never shot with a microdrive...I heard that since there is a moving part that they break down in about a year. How is it comparable to a compact flash? is it closer to an 8x, 40x, or 80x card?
[{POST_SNAPBACK}][/a]
You can get performance of compact flash (and MD) on [a href=\"http://www.robgalbraith.com/bins/multi_page.asp?cid=6007]Rob Galbraith's website[/url]. On some cameras, microdrives have decent performance. As for reliability, I had one gone bad and two are still healthy.
« Last Edit: December 13, 2005, 01:50:41 AM by francois » Logged

Francois
francois
Sr. Member
****
Offline Offline

Posts: 6944


« Reply #8 on: December 13, 2005, 04:52:35 AM »
ReplyReply

Quote
Its a Wi-Fi adapter, but doesn't allow buffering of images internally, so expect it to be much more of an impediment to rapid shooting than the Canon device, which isn't going to slow you down any more than the memory card unless you're shooting really fast for long periods of time.
[a href=\"index.php?act=findpost&pid=53339\"][{POST_SNAPBACK}][/a]
I forgot that Pierce was shooting sports! Obviously, the device will be worse than the Canon or Nikon WiFi adapters...
Logged

Francois
Jonathan Wienke
Sr. Member
****
Offline Offline

Posts: 5759



WWW
« Reply #9 on: December 13, 2005, 11:56:33 AM »
ReplyReply

Quote
never shot with a microdrive...I heard that since there is a moving part that they break down in about a year. How is it comparable to a compact flash? is it closer to an 8x, 40x, or 80x card?
[a href=\"index.php?act=findpost&pid=53404\"][{POST_SNAPBACK}][/a]
Microdrive vs CF performance varies from camera to camera and by CF card model. Rob Galbraith's site has the best comparison. As to Microdrive reliability, I have 6 Microdrives (3 1GB and 3 4GB) and I have shot over 110,000 frames with them and they're still going strong. The 1GB drives are about 30 months old. The only time I've lost an image was when shooting a rapid sequence on a low battery and the battery died before everything was written to the drive, which isn't the drive's fault.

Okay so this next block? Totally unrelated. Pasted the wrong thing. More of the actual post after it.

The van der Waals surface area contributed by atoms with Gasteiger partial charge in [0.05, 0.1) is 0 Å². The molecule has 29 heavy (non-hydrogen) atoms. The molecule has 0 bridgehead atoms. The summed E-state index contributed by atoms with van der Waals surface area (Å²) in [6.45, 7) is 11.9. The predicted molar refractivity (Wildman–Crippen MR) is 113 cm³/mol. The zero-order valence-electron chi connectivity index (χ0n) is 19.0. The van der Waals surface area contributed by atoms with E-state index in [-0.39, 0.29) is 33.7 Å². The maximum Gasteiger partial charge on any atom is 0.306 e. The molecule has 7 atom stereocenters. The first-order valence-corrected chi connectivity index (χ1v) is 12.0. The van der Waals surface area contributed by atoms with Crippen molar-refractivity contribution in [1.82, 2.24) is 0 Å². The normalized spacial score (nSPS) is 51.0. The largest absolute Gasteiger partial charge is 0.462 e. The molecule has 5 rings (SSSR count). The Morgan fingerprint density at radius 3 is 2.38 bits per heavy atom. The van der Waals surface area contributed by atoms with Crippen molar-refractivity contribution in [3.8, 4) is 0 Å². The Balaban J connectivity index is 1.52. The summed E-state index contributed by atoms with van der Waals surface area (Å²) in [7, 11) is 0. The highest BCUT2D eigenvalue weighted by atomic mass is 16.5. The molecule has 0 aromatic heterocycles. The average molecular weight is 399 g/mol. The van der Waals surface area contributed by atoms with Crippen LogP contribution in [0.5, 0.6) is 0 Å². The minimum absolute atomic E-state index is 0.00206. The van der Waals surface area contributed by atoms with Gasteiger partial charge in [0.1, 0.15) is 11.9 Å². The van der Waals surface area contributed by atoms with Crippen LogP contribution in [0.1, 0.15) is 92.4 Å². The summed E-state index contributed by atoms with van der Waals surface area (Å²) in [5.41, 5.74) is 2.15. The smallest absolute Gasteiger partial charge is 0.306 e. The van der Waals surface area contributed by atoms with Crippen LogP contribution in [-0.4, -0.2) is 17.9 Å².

Going back to the original query, the Canon wireless device in conjunction with a large, fast memory card will be highly useful for shooting sporting events.
« Last Edit: December 13, 2005, 01:01:04 PM by Jonathan Wienke » Logged

Piece
Jr. Member
**
Offline Offline

Posts: 53


« Reply #10 on: December 13, 2005, 12:52:28 PM »
ReplyReply

am i correct in thinking that when it transfers the pictures to the laptop they are removed from the compact flash card?  does anyone know how the transmitter react to laptop failure?
Logged
Jonathan Wienke
Sr. Member
****
Offline Offline

Posts: 5759



WWW
« Reply #11 on: December 13, 2005, 01:06:04 PM »
ReplyReply

Here's the basic process:

1: You shoot a photo.
2: It is buffered in camera RAM.
3: The RAM buffer is written to the card.
4: The images on the card are transferred through the wireless link.
5: When an image has been successfully transferred through the wireless link, it is removed from the card.

If the wireless link is interrupted, whether by going out of range, a problem on the receiving end, or whatever, images will build up on the memory card. Once the connection is restored, image transfer will resume and the card will be gradually cleared.
Logged

Piece
Jr. Member
**
Offline Offline

Posts: 53


« Reply #12 on: December 13, 2005, 09:19:29 PM »
ReplyReply

thanks for clearing that up!
Logged
Pages: [1]   Top of Page
Print
Jump to:  

Ad
Ad
Ad